That arrangement has held steady ever since, but it’s faced constant pressure. Suburban families initially resisted the blurring of city-district lines. In recent years, city advocates have complained that the arrangement creates competing layers of bureaucracy in Wilmington and forces urban children to attend suburban schools far from home.

Those city advocates became the driving force behind the latest redistricting scheme. Representatives from Wilmington were among the most vocal proponents of the WEIC plan in the General Assembly.

Other issues in Dover

WEIC was far from the only item on the the legislature’s agenda as it plowed into the wee hours of Friday morning.

Also on the education front, legislators approved a pilot program that could revamp the state’s teacher evaluation program and de-emphasize the role of standardized tests in rating Delaware educators. Under the pilot, individual administrators will now decide whether to use tests in teacher evaluations. In the past, tests were incorporated into teacher evaluations by default. The new evaluation system also lessens the weight of tests in calculating a teacher’s overall rating, if indeed an administrator chooses to use them at all.

Markell did not say whether he would support or veto the measure.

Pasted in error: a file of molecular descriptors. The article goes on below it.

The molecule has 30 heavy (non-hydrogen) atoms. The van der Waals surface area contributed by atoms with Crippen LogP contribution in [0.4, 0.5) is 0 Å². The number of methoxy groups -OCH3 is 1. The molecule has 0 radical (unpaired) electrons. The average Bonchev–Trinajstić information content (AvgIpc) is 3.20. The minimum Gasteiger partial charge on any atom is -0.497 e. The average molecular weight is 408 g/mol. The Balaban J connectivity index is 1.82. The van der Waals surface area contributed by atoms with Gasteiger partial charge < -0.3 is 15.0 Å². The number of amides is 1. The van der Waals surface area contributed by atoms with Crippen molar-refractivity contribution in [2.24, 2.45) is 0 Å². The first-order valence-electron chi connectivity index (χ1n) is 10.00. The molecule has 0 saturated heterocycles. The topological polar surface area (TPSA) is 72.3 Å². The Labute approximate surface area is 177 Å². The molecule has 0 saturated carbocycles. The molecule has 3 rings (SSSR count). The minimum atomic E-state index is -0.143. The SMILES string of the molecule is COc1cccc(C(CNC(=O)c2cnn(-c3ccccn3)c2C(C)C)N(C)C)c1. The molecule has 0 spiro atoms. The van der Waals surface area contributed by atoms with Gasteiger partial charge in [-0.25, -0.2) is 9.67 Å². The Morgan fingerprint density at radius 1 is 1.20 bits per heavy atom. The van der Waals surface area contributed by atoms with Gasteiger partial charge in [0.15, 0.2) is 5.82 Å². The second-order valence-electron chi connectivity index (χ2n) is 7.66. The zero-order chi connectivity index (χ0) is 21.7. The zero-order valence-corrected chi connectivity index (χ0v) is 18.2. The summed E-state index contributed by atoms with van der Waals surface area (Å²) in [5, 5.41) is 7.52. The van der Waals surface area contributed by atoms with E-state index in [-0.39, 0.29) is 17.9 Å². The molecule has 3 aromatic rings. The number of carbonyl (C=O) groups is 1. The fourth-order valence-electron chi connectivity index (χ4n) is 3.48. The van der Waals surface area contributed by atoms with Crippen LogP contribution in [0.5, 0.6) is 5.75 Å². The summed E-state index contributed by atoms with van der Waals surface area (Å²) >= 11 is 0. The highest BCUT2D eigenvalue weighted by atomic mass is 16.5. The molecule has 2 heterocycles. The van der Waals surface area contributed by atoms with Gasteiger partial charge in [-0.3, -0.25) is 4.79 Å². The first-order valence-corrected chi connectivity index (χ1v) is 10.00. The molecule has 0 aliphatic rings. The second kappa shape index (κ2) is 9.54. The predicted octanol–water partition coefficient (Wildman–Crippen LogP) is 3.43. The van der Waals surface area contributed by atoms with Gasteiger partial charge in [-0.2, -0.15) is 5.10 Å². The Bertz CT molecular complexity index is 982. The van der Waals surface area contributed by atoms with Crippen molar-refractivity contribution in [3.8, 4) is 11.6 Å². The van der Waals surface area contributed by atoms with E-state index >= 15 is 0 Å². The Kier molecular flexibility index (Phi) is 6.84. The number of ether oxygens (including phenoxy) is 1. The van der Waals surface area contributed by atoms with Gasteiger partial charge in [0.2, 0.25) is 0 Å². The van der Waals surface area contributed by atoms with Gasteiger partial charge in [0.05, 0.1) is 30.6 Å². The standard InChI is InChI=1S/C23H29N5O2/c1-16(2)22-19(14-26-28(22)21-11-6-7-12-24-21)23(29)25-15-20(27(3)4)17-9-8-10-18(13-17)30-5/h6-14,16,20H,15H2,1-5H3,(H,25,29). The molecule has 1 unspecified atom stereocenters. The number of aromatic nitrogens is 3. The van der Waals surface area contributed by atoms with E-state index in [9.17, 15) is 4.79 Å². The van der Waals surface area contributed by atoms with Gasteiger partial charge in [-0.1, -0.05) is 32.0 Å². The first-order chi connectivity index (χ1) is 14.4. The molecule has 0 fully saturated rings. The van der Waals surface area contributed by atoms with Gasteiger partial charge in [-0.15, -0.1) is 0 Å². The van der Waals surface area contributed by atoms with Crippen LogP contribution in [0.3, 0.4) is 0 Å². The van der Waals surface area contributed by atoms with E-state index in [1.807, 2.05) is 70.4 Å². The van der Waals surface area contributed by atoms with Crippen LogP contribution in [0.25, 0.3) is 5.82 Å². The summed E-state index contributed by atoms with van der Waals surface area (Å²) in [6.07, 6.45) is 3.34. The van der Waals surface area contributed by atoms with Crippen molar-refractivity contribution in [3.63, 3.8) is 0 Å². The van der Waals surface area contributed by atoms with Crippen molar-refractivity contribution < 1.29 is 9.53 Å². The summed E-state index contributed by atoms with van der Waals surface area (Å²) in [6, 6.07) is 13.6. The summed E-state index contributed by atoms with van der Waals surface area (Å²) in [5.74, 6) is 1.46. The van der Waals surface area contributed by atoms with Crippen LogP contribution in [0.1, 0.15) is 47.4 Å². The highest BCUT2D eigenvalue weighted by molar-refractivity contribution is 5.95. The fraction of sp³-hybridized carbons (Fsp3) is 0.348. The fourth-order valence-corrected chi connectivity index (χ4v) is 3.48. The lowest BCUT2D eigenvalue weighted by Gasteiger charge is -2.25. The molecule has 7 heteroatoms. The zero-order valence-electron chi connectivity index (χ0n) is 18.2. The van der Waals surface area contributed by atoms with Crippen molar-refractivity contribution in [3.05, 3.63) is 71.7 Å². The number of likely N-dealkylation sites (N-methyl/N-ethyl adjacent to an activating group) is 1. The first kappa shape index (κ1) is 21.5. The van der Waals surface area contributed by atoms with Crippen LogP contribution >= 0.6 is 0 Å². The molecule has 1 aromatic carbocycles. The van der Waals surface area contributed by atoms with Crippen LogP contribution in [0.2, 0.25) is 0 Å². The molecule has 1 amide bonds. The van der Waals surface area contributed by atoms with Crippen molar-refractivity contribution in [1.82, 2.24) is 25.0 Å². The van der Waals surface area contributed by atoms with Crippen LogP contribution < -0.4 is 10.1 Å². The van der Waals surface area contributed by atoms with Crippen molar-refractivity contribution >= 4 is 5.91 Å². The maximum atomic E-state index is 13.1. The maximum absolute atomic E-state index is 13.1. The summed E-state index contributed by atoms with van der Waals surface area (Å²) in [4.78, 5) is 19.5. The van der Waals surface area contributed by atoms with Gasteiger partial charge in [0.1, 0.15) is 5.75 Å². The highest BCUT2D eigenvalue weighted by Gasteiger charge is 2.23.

Other bills included a measure to expand the state’s needle exchange problem, another to restrict the use of shackles on juvenile suspects, and a third that doubled fines for those caught texting while driving.

Last year, lawmakers wrestled deep into the night over particulars in the state budget. There were no such squabbles this year because the General Assembly passed an operating budget earlier in the week.

Still, the General Assembly worked until 5 in the morning debating and passing scads of new laws. This legislative session was the second in the two-year General Assembly cycle, meaning all laws that went unheard would be wiped from the books.

It was also the last session for Markell as Delaware governor. In a bleary-eyed, early-morning press conference, he touted his accomplishments in the state’s high office, pointing to Delaware’s employment numbers, graduation rates, and early childhood efforts under his watch.

“I think it’s a lot of progress being made,” said Markell. “I could keep going. If you want, I will.”